A new factor in NC politics: the new GOP
Change is the only constant in North Carolina politics, says NC Free Executive Director John Davis.
The state is becoming more and more Republican, he says, due in large part to the immigration of people from other regions. At the same time, he observes that North Carolina is becoming more liberal. These new North Carolinians, while Republican, are generally not as conservative as most native North Carolinians, including many Democrats.
The new Republicans are not the same kind of ‘sure bet’ straight ticket voters as Republicans were in the past. In NC Free’s Almanac of North Carolina Politics, Davis quotes Republican political consultant Paul Shumaker: ‘“Twenty years ago, Republican candidates running statewide’…[were]’…assured of winning 85 percent of their party’s base vote.’”
Today, according to Shumaker, they can count on only 60 percent sure votes from their party’s base.
What difference does this development mean for North Carolina politicians? Democratic candidates, faced with growing Republican strength in registration, must court these new independent minded Republicans in order to win statewide elections. And Republicans have to work harder to hold on to the more liberal Republicans that immigration has brought them.
North Carolina’s changing political dynamics make for other interesting changes in the ways we choose the people who represent us in government.
A developing election contest in Mecklenburg County may help illustrate some of the new realities.
Republican state representative John Rhodes currently represents District 96. It covers the part of north Mecklenburg County where I grew up, including Davidson and Cornelius. When I was first old enough to vote, that part of the world was, except for Davidson College, mostly farms, small businesses and a few textile mills and processing plants. It voted Democratic in state and local races.
Today the mills and farms are mostly gone and the area is packed with prosperous homes filled with wonderful people, many of whom will tell you that they are new North Carolinians and Republicans.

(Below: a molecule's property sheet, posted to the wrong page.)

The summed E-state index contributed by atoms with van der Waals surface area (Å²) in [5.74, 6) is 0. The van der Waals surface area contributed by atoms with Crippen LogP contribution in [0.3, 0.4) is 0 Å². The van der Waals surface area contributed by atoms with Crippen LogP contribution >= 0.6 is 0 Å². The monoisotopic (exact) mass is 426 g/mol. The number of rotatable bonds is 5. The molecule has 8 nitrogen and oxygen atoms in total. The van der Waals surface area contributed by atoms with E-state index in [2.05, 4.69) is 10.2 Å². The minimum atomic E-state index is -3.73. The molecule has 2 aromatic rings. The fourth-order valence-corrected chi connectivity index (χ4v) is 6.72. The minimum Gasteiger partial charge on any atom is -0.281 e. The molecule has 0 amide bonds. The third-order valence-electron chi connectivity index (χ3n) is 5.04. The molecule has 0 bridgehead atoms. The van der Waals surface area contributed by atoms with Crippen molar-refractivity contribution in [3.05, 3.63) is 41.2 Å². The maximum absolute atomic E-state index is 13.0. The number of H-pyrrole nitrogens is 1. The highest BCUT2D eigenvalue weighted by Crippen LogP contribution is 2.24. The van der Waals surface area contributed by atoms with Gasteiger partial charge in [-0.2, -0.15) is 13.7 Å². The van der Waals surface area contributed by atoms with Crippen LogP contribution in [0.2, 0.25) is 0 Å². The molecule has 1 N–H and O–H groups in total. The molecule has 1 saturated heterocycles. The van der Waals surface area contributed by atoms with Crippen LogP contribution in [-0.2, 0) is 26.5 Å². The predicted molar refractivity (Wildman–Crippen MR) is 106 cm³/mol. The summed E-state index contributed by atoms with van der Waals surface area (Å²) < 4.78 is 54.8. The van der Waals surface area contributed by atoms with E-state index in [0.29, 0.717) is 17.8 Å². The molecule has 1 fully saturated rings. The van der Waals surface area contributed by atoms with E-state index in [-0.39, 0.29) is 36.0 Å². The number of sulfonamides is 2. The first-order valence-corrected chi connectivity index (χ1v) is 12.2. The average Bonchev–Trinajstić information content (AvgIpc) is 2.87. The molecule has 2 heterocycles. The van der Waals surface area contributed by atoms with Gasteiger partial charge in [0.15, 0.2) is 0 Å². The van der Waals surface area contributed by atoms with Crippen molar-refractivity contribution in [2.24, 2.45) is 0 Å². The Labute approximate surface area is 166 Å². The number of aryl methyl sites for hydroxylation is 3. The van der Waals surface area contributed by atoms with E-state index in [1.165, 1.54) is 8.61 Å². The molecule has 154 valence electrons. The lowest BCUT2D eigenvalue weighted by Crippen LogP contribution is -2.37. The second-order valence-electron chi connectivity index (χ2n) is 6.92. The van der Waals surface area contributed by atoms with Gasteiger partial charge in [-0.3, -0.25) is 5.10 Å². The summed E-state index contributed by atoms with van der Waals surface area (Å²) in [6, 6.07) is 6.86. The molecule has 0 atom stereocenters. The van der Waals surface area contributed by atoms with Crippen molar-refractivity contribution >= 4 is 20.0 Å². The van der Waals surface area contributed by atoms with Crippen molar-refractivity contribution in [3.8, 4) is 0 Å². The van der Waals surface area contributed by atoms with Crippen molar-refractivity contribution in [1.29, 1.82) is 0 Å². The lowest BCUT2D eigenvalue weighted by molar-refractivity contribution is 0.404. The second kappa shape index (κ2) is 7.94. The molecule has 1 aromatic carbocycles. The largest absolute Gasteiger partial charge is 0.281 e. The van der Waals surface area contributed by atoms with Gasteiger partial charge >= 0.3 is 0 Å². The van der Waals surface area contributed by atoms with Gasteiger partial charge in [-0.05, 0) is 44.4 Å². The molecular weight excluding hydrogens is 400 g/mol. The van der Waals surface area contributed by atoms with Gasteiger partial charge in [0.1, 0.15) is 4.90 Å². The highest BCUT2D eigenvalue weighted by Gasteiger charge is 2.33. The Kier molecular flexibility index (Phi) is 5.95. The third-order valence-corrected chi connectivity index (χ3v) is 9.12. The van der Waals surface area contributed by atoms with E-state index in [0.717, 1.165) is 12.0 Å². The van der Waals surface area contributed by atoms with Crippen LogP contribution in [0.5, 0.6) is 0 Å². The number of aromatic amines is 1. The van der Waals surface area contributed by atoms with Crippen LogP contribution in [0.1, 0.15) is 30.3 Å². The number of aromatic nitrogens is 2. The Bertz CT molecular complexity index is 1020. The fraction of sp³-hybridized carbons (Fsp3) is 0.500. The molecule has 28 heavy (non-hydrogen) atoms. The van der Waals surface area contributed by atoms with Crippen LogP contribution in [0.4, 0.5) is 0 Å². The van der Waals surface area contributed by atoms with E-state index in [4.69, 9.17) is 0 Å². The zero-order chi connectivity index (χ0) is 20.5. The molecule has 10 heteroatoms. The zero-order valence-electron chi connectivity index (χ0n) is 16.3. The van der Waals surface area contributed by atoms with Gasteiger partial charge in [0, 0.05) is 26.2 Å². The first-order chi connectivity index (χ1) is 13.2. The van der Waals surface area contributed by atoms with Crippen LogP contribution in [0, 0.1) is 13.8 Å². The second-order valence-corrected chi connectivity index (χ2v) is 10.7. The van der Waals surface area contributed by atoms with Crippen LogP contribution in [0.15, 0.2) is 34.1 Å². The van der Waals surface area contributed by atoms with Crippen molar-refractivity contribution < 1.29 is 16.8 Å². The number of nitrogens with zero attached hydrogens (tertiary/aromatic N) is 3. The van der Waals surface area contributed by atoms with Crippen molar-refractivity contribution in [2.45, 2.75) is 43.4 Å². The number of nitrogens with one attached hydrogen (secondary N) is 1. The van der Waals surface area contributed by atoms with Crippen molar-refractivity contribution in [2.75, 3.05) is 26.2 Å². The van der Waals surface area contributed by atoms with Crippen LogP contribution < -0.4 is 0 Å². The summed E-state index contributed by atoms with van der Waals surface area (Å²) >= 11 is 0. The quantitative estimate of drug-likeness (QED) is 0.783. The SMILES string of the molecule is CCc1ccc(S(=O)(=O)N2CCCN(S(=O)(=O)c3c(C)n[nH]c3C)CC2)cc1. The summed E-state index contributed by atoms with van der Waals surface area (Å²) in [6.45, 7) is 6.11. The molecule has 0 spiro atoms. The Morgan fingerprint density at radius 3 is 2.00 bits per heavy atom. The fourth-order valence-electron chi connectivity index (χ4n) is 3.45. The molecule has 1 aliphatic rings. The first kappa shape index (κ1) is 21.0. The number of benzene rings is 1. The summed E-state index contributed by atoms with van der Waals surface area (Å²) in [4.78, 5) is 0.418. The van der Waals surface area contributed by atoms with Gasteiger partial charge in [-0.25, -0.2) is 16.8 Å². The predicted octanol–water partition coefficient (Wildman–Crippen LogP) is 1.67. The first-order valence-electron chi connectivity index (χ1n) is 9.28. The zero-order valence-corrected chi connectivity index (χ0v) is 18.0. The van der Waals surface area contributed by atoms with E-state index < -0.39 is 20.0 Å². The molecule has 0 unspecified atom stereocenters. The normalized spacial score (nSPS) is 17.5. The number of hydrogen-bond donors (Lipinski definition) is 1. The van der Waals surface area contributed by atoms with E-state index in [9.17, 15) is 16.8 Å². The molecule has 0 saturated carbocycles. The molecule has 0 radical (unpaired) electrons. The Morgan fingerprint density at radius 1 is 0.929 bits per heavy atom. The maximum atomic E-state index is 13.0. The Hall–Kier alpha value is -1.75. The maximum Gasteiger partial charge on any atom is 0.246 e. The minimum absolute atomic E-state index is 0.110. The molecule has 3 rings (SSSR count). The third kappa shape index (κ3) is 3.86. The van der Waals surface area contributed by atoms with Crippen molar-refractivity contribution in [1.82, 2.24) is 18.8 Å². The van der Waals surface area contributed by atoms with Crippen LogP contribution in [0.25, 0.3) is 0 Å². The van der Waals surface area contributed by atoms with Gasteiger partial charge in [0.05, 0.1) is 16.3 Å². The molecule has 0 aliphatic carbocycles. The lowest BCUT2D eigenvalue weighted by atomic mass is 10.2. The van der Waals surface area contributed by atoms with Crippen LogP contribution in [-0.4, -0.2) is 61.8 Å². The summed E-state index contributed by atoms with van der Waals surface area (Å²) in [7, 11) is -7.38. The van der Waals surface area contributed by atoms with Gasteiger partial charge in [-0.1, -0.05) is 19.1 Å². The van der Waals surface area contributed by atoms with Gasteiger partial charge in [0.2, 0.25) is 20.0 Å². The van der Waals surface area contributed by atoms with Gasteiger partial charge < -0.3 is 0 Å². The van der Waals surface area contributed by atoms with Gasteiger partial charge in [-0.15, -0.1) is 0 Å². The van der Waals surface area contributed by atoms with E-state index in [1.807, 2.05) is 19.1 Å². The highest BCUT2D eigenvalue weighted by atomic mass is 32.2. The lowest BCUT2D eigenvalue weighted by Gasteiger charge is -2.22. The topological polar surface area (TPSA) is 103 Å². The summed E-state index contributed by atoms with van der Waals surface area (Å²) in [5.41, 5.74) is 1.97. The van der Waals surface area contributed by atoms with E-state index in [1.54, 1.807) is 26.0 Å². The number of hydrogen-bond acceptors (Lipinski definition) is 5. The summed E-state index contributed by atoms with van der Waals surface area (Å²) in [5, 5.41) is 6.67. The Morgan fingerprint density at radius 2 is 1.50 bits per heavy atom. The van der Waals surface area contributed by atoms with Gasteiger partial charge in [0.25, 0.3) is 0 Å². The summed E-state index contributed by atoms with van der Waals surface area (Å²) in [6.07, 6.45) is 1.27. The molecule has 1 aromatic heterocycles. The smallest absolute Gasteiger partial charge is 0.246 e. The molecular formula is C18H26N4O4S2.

In fact, Rep. Rhodes’s district is so solidly Republican that no Democrat challenged him in the 2004 election. Rhodes is a native North Carolinian and an attractive businessman. He boasts solid conservative, ‘hold the line on taxes’ credentials ‘— just the kind of approach that has been fundamental to North Carolina Republicans.
But Rhodes will face opposition in this spring’s primaries from another Republican, Thom Tillis, who, like Rhodes, is a former Cornelius town commissioner.
Unlike Rhodes, Tillis is a new North Carolinian, having relocated from Washington, DC. He is an IBM executive and a former partner at the PricewaterhouseCoopers accounting and consulting firm.
The upcoming Rhodes-Tillis primary could be cast as a battle between the ‘old’ and the ‘newcomer’ Republicans using the concepts that John Davis has introduced.
Although local political leaders would tell us that there are a lot more factors involved, the Davis ‘old/new’ perspective gives us an extra reason to watch this race.
Rhodes has gained a reputation as a partisan antagonist of the Democratic leadership in the state house of representatives and Republicans who cooperate with them. Rhodes accepts the role of an ‘outsider.’
‘“I’m the freest member of this body,’” Rhodes told the Charlotte Observer last year. ‘“I can say anything I need to say. That freedom is serving my constituents.’”
House Speaker Jim Black has called Rhodes a ‘“bombthrower.’”
Rhodes’s opponent, Tillis, will look for support from some of the local political and business leaders who think Rhodes’s confrontational approach keeps him from getting state help for projects that are important to his district.
Tillis emphasizes his ‘conservative’ credentials, even claiming that ‘“he has a tradition for naming them after great conservatives, among them Reagan, Abe, and Ike.’”
So he would undoubtedly reject any idea that he fits into the category of ‘“more liberal’” Republicans that John Davis says are having an important impact on North Carolina politics.
But to the extent that he appeals to voters who expect their representatives to help them take advantage of available government assistance, he will appeal to the pragmatism of the new Republicans.
With Rhodes’s strong appeal to voters who want a strong, uncompromising conservative voice more than they want any help from their governments, his election battle with Tillis will be watched by NC Free’s John Davis and by other political insiders all over North Carolina.’
Note:’ A conversation with John Davis about the new North Carolina political demographics is available for listening and podcasting at wchl1360.com/listen.html?showname=dgpodcast.